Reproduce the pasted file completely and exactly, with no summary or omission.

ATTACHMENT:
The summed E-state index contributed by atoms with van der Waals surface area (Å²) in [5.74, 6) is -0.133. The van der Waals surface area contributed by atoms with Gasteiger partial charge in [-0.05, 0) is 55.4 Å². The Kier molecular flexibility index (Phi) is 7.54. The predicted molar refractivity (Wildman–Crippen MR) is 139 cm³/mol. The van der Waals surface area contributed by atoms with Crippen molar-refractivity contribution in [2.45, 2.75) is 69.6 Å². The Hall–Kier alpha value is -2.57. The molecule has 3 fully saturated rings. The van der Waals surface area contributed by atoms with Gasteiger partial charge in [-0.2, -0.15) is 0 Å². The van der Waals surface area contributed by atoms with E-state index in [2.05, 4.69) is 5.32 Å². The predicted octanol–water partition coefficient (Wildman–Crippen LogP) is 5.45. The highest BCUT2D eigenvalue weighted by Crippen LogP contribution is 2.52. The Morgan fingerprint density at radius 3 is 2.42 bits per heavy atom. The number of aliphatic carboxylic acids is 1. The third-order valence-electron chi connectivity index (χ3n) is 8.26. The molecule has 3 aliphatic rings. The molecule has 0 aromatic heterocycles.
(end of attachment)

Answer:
The summed E-state index contributed by atoms with van der Waals surface area (Å²) in [5.74, 6) is -0.133. The van der Waals surface area contributed by atoms with Gasteiger partial charge in [-0.05, 0) is 55.4 Å². The Kier molecular flexibility index (Phi) is 7.54. The predicted molar refractivity (Wildman–Crippen MR) is 139 cm³/mol. The van der Waals surface area contributed by atoms with Crippen molar-refractivity contribution in [2.45, 2.75) is 69.6 Å². The Hall–Kier alpha value is -2.57. The molecule has 3 fully saturated rings. The van der Waals surface area contributed by atoms with Gasteiger partial charge in [-0.2, -0.15) is 0 Å². The van der Waals surface area contributed by atoms with E-state index in [2.05, 4.69) is 5.32 Å². The predicted octanol–water partition coefficient (Wildman–Crippen LogP) is 5.45. The highest BCUT2D eigenvalue weighted by Crippen LogP contribution is 2.52. The Morgan fingerprint density at radius 3 is 2.42 bits per heavy atom. The number of aliphatic carboxylic acids is 1. The third-order valence-electron chi connectivity index (χ3n) is 8.26. The molecule has 3 aliphatic rings. The molecule has 0 aromatic heterocycles.